Memories Opened in lockdown of
JAZZ ON A SUNDAY
by Norman Warwick with thanks to Alan Lawless
Jazz on a Sunday
Newtown National Club
3, Nixon Street, Castleton, Rochdale. OL11 3JN (01706 640713)
Sunday Evenings 7-45pm-10.30pm Door opens 7.15 p.m Admission £8
Jazz Contact – Tony Sheldon.
The guest artists invited to the club are top names on the European jazz scene and include Danish band, Doc Houlind’s New Orleans Revival. Return visits by them have been even more enthusiastically applauded than they had been on their first appearance here with their Scandinavian-oriented “take” on New Orleans style jazz. It is to be hoped – Covid (and Brexit) permitting – that they will be back again before too long
New Orleans Heat (right) have proved similarly popular visitors. The seven piece line up, led by pianist Barry Grummett, delivers old style New Orleans jazz encompassing stomp, blues, hymn, and even ´pop´ of the era in the styles (inter alia) of the Bunk Johnson, George Lewis and Kid Thomas bands. As it said on the label it was hot – very hot!
Some bands manage to remain as cool in style as a British winter, regardless of how hot is the music they perform. This was true, of one group, The Amy Roberts Quintet, even when they played in a ´temporarily reconfigured´ status, with reeds player par excellence, John Hallam, filling in for the temporarily unavailable Richard Exall. The musicians somehow gave an offering more measured, – less raw certainly, but mightily swinging nevertheless – to the enthusiastic acclaim of what has become for Amy an accustomed near full house.
The brilliantly named Merseysippi Jazz Band (right) remains true to its historic roots by delivering music from around the Mississippi, revisiting the seminally important King Oliver, Jelly Roll Morton, Johnny Dodds and of course Louis Armstrong eras. Even so, the latest incarnation of the long-established outfit also contrives to include a variety of novelty and comic songs from those years, including for example BBC Saturday Club performances by Manchester’s Clinton Ford.
Visits from bass player Peter Frank’s Dixieland All Stars often lit up a chilly sky with their hot southern-jazz and a Christmas event might have seen warm mince pies aplenty plus Delph-based Spirit of New Orleans, in full party mode, delivering in overdrive, on the annual seasonal party night.
A rapport exists between Jazz On A Sunday audiences and the bands who entertain them. That makes very often for a supportive atmosphere but can also sometimes be a platform for some good-hearted but relentlessly merciless ´heckling.´
Precisely why being stricken by gout should be an occasion for hilarity of any kind is a mystery but the sad facts remain that Mart Rodger’s fingers were and so became an occasional cause for some hilarity among Jazz On A Sunday audiences.. Ever the professional though, he once even sent a sick note and the estimable John Hallam to deputise for him on reeds along with instructions that responsibility for his Manchester Jazz charges, who to give them their due were striving to appear suitably crestfallen over their leader’s absence, be put in the capable (and arguably safer) hands of pianist Roger Browne.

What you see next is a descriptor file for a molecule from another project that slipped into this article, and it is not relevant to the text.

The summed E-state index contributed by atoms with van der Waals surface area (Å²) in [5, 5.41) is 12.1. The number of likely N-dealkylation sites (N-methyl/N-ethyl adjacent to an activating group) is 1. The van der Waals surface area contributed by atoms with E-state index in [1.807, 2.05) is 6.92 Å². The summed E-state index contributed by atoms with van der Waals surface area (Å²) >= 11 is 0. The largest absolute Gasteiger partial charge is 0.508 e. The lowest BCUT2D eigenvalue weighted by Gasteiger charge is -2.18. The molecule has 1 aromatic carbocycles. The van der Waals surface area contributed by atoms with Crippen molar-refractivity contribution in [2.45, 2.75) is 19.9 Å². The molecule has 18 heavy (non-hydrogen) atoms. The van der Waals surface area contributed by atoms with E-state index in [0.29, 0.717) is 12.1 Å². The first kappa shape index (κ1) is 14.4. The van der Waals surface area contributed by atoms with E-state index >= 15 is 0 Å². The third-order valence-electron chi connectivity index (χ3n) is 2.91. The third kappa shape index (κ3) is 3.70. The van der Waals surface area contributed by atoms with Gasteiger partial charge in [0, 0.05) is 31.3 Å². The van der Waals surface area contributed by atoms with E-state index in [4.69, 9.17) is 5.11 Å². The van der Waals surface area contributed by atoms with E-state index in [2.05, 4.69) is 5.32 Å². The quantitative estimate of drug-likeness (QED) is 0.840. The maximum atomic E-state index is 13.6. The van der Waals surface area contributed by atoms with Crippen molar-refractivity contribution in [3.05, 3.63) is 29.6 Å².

Regular visitors to Jazz On A Sunday over the years, Manchester Jazz unfailingly attracted above average attendances and one Valentine’s Eve’s outing at Castleton’s New Town National Club was to prove no exception, with John, acting sous-chef Roger, the returning Alan Dent on trumpet, Eric Brierley on trombone, Louis Lince on banjo and guitar, Alan Wilcox on bass and Chris Pendlebury on drums combining to deliver yet another thoroughly enjoyable evening of traditional jazz entertainment.
Perhaps on reflection traditional jazz “oriented” would be more accurate a description as they played a fair number of the types of tune that have long typified Mart Rodger-inspired performances – Riverboat Shuffle, Algiers Strut, Stevedore Stomp, Muskrat Ramble for example (“the broad, the brassy and the aggressively dramatic” as the music was categorised by one early commentator).
There were doffs of the hat also to the cinema – by way of High Society, and Running Wild (John to the fore on both), of Easy To Love and of I’ll Never Smile Again; to Tin Pan Alley – Stardust, Mood Indigo, Once In A While, Jeepers Creepers – and examples from earlier genres of American popular song of both pre and post World War One vintages. Many of these tunes tunes which went on to become standards in the revivalist, and subsequently in the trad, jazz catalogues – such as Jazz Me Blues, The Sunshine Of Your Smile, Red Wing and, most notably, the seminal and iconic Original Dixieland One-Step.
Betwixt and between came blues – Apex Blues, a positively epic Stormy Monday from “T-Bone” Brierley, a hymn tune – Just A Closer Walk With Thee, trumpeter Buck Clayton’s infrequently heard Stan’s Dance (with Alan outstanding on muted trumpet). The audience also enjoyed Louis soloing on banjo with his composition Take Your Pick then finally Roger in full voice but (with reins relinquished) sadly Nobody’s Sweetheart Now.
I am sure you will agree that Alan paints a vivid and nicely irreverent picture. For further information on the jazz scene in the North West of The UK, and hopefully its emergence from lockdown in 2021, you could look at
This is a lively and fascinating site with brief news items posted almost every day. There you can read an article by Tony Sheldon, organiser of the Jazz On A Sunday sessions discussing the highs and lows of running such a well known club.
You can also tune in to Steve Bewick´s Hot Biscuits programme each week (plus repeated plays) on FCUM Radio on line and keep your eye on the all across the arts pages in The Rochdale Observer.
In some form or other jazz will surely return to the region soon with live performances.